The findings from the present studies highlight the role of extracellular ATP release as part of a crosstalk pathway between different cell-types during conditions of hypoxia. The fact that endothelial ATP release is attenuated following hypoxia exposure suggests that other cellular components of the vasculature (e.g. smooth muscle cells, fibroblasts, platelets, red blood cells or inflammatory cells) [29], [35], [38], [39] have to account for hypoxia-associated increase in extracellular ATP. For example, non-resident cells like PMN that participate in an endothelial-neutrophil dependent crosstalk may therefore represent an important source of extracelluar ATP [25]. In fact, extracellular ATP can be rapidly metabolized to adenosine by hypoxia-induced ectonucleotidases (CD39, ecto-apyrase, conversion of ATP to AMP and CD73, ecto-5′-nucleotidase, AMP to adenosine) expressed on the endothelial surface, thereby contributing to endothelial adaptation to hypoxia. In fact, different studies have shown that during conditions of hypoxia or ischemia, the main source of extracellular adenosine stems from phosphohydrolysis of precursor molecules, particularly ATP [5][8], [26]. For example studies in mice deficient in extracellular adenosine generation (cd73−/− or cd39−/− mice) [26], [50] revealed dramatic increases in vascular leakage and pulmonary edema when mice were exposed to ambient hypoxia (8% of oxygen over 4 h) [26], [50]. In addition, a recent study of vascular responses to hypoxia compared gene-targeted mice for each individual adenosine receptor (AR, A1AR, A2AAR, A2BAR or A3AR) showing a barrier-protective role of signaling through the A2BAR in attenuating vascular leakage during hypoxia [27]. Moreover, these studies found resuscitation of endothelial barrier defects associated with hypoxia by A2BAR agonist treatment. While our results suggest that the general elevation of ATP levels observed in hypoxia may emanate from other cellular sources, it is important to point out that erythrocytes and platelets lack connexins [51], and thus Cx hemichannels detract from the importance of such channels in enucleate cells. Taken together, other cellular sources than endothelia and other molecular mechanisms than Cx43-dependent ATP release are likely to contribute to elevating extracellular ATP levels with hypoxia.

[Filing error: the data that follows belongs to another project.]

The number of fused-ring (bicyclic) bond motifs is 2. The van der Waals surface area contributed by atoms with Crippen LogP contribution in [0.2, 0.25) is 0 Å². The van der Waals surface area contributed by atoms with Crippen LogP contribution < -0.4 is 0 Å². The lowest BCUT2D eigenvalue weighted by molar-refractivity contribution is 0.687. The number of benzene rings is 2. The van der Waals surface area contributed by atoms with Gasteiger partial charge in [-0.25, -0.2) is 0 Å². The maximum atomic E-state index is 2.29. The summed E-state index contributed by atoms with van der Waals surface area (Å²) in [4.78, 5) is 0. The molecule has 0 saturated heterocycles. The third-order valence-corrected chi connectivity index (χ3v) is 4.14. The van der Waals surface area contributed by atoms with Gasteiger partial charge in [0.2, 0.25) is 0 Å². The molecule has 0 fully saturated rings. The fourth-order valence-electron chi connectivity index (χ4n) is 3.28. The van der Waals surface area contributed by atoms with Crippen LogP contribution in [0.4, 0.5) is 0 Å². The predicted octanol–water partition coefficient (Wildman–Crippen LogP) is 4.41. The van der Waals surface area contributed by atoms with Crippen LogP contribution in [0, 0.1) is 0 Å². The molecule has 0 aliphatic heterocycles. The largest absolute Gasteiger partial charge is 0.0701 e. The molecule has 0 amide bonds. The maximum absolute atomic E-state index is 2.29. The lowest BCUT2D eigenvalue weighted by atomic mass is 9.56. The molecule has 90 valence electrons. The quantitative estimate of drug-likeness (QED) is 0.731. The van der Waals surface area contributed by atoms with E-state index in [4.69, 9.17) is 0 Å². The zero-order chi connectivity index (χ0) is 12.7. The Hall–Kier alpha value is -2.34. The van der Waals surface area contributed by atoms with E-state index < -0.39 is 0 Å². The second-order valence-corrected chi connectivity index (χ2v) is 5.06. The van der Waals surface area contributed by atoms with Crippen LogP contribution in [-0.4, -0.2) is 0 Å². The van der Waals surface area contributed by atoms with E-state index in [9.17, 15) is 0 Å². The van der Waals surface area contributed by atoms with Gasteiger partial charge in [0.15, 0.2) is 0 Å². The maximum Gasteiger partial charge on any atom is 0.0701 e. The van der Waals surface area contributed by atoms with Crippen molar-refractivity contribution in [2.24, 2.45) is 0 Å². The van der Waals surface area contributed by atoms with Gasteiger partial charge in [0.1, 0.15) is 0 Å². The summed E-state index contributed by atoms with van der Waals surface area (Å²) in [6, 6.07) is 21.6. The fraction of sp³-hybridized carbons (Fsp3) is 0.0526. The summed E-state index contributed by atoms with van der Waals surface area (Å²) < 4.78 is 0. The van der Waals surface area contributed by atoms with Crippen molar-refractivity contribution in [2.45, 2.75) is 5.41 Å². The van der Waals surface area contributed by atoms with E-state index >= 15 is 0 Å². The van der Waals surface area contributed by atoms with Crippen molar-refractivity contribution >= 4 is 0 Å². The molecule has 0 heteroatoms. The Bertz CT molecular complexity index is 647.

Some limitations of the present studies need to be pointed out. The essence of this paper is that reduced release of ATP is atypical. However, a cultured endothelial cell line is not strictly “endothelium”. These cells in a blood vessel interact extensively and multidimensionally with each other and also with smooth muscle cells and thus it is, after all, a model. In addition, it is may be surprising to see on the one hand a very strong effect of PKC inhibition (Fig 6) and on the other hand a downregulation (Fig. 5) of Cx43. For example, if Cx43 is downregulated, how can it be assumed that PKC inhibition prevents the ATP release? However, similar observations in other models have been made previously. For example, hypoxia is associated with transcriptional repression of equilibrative nucleoside transporters, particularly ENT1 thereby resulting in attenuated adenosine uptake from the extracellular space and enhanced adenosine signaling effects [22], [23]. However, pharmacological inhibition of nucleoside transporters can be used therapeutically. In this study, treatment with the nucleoside transport inhibitor dipyridamole was associated with attenuated vascular leakage during ambient hypoxia exposure of mice (8% oxygen, 4 h exposure time) [23].

Taken together, the present studies define an important contribution of endothelial Cx43 to extracellular ATP release and reveal transcription and phosphorylation dependent attenuation of extracellular ATP release from vascular endothelia during conditions of limited oxygen availability.

Author Contributions

Conceived and designed the experiments: MF JS HKE. Performed the experiments: MF JS SZ KCEK HKE. Analyzed the data: MF JS SZ KCEK HKE. Wrote the paper: MF JS KCEK HKE.